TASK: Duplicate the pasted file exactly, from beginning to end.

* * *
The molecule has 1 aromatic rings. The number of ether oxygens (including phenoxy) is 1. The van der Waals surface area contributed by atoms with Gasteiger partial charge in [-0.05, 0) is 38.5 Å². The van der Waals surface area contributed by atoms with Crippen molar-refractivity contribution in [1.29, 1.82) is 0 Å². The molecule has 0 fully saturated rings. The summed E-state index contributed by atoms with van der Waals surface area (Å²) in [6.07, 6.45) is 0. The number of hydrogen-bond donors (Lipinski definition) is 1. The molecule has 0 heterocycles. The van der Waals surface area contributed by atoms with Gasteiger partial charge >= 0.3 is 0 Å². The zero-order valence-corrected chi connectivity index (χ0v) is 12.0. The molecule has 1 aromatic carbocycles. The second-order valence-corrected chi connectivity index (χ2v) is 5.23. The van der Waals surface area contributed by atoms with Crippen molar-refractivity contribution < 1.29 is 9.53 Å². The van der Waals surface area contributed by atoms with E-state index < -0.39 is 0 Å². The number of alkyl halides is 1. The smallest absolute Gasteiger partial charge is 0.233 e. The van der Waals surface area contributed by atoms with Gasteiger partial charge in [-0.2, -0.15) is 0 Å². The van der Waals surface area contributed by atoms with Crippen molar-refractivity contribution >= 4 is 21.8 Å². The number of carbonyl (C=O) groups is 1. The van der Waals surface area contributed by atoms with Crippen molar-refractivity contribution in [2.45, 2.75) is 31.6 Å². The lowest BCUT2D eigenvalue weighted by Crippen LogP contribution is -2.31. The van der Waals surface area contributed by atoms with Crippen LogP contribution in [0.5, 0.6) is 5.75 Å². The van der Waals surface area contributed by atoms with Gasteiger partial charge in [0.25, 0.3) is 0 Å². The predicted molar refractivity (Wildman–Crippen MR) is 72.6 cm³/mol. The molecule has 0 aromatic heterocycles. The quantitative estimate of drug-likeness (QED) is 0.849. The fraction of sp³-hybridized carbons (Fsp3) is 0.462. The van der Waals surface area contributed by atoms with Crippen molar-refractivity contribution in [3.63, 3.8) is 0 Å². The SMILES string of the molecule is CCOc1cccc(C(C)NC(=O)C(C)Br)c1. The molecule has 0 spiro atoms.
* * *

The molecule has 1 aromatic rings. The number of ether oxygens (including phenoxy) is 1. The van der Waals surface area contributed by atoms with Gasteiger partial charge in [-0.05, 0) is 38.5 Å². The van der Waals surface area contributed by atoms with Crippen molar-refractivity contribution in [1.29, 1.82) is 0 Å². The molecule has 0 fully saturated rings. The summed E-state index contributed by atoms with van der Waals surface area (Å²) in [6.07, 6.45) is 0. The number of hydrogen-bond donors (Lipinski definition) is 1. The molecule has 0 heterocycles. The van der Waals surface area contributed by atoms with Gasteiger partial charge >= 0.3 is 0 Å². The zero-order valence-corrected chi connectivity index (χ0v) is 12.0. The molecule has 1 aromatic carbocycles. The second-order valence-corrected chi connectivity index (χ2v) is 5.23. The van der Waals surface area contributed by atoms with Crippen molar-refractivity contribution < 1.29 is 9.53 Å². The van der Waals surface area contributed by atoms with E-state index < -0.39 is 0 Å². The number of alkyl halides is 1. The smallest absolute Gasteiger partial charge is 0.233 e. The van der Waals surface area contributed by atoms with Gasteiger partial charge in [-0.2, -0.15) is 0 Å². The van der Waals surface area contributed by atoms with Crippen molar-refractivity contribution >= 4 is 21.8 Å². The number of carbonyl (C=O) groups is 1. The van der Waals surface area contributed by atoms with Crippen molar-refractivity contribution in [2.45, 2.75) is 31.6 Å². The lowest BCUT2D eigenvalue weighted by Crippen LogP contribution is -2.31. The van der Waals surface area contributed by atoms with Crippen LogP contribution in [0.5, 0.6) is 5.75 Å². The van der Waals surface area contributed by atoms with Gasteiger partial charge in [0.25, 0.3) is 0 Å². The predicted molar refractivity (Wildman–Crippen MR) is 72.6 cm³/mol. The molecule has 0 aromatic heterocycles. The quantitative estimate of drug-likeness (QED) is 0.849. The fraction of sp³-hybridized carbons (Fsp3) is 0.462. The van der Waals surface area contributed by atoms with Crippen molar-refractivity contribution in [3.63, 3.8) is 0 Å². The SMILES string of the molecule is CCOc1cccc(C(C)NC(=O)C(C)Br)c1. The molecule has 0 spiro atoms.